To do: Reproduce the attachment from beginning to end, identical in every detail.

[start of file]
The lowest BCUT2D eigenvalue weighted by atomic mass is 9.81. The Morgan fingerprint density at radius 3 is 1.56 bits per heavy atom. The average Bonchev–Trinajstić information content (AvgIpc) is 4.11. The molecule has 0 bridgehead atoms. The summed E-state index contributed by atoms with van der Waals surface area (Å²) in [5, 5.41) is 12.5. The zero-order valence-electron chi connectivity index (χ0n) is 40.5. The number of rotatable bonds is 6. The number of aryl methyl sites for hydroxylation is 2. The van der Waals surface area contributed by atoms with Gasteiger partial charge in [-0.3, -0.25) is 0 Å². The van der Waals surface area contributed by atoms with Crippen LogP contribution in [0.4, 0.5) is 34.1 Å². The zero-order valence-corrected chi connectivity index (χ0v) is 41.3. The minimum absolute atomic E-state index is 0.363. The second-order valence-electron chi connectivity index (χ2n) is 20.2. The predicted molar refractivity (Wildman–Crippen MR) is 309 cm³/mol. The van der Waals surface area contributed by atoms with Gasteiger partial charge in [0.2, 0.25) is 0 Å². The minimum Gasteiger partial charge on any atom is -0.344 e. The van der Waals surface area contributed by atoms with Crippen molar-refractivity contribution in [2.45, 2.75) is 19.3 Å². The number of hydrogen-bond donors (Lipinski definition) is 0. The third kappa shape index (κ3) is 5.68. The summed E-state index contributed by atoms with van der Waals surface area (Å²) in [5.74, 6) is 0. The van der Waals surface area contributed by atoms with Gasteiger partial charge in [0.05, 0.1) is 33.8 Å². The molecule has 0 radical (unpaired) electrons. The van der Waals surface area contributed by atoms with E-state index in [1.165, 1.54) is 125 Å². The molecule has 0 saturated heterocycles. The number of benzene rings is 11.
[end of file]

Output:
The lowest BCUT2D eigenvalue weighted by atomic mass is 9.81. The Morgan fingerprint density at radius 3 is 1.56 bits per heavy atom. The average Bonchev–Trinajstić information content (AvgIpc) is 4.11. The molecule has 0 bridgehead atoms. The summed E-state index contributed by atoms with van der Waals surface area (Å²) in [5, 5.41) is 12.5. The zero-order valence-electron chi connectivity index (χ0n) is 40.5. The number of rotatable bonds is 6. The number of aryl methyl sites for hydroxylation is 2. The van der Waals surface area contributed by atoms with Gasteiger partial charge in [-0.3, -0.25) is 0 Å². The van der Waals surface area contributed by atoms with Crippen LogP contribution in [0.4, 0.5) is 34.1 Å². The zero-order valence-corrected chi connectivity index (χ0v) is 41.3. The minimum absolute atomic E-state index is 0.363. The second-order valence-electron chi connectivity index (χ2n) is 20.2. The predicted molar refractivity (Wildman–Crippen MR) is 309 cm³/mol. The van der Waals surface area contributed by atoms with Gasteiger partial charge in [0.2, 0.25) is 0 Å². The minimum Gasteiger partial charge on any atom is -0.344 e. The van der Waals surface area contributed by atoms with Crippen molar-refractivity contribution in [2.45, 2.75) is 19.3 Å². The number of hydrogen-bond donors (Lipinski definition) is 0. The third kappa shape index (κ3) is 5.68. The summed E-state index contributed by atoms with van der Waals surface area (Å²) in [5.74, 6) is 0. The van der Waals surface area contributed by atoms with Gasteiger partial charge in [0.05, 0.1) is 33.8 Å². The molecule has 0 radical (unpaired) electrons. The van der Waals surface area contributed by atoms with E-state index in [1.165, 1.54) is 125 Å². The molecule has 0 saturated heterocycles. The number of benzene rings is 11.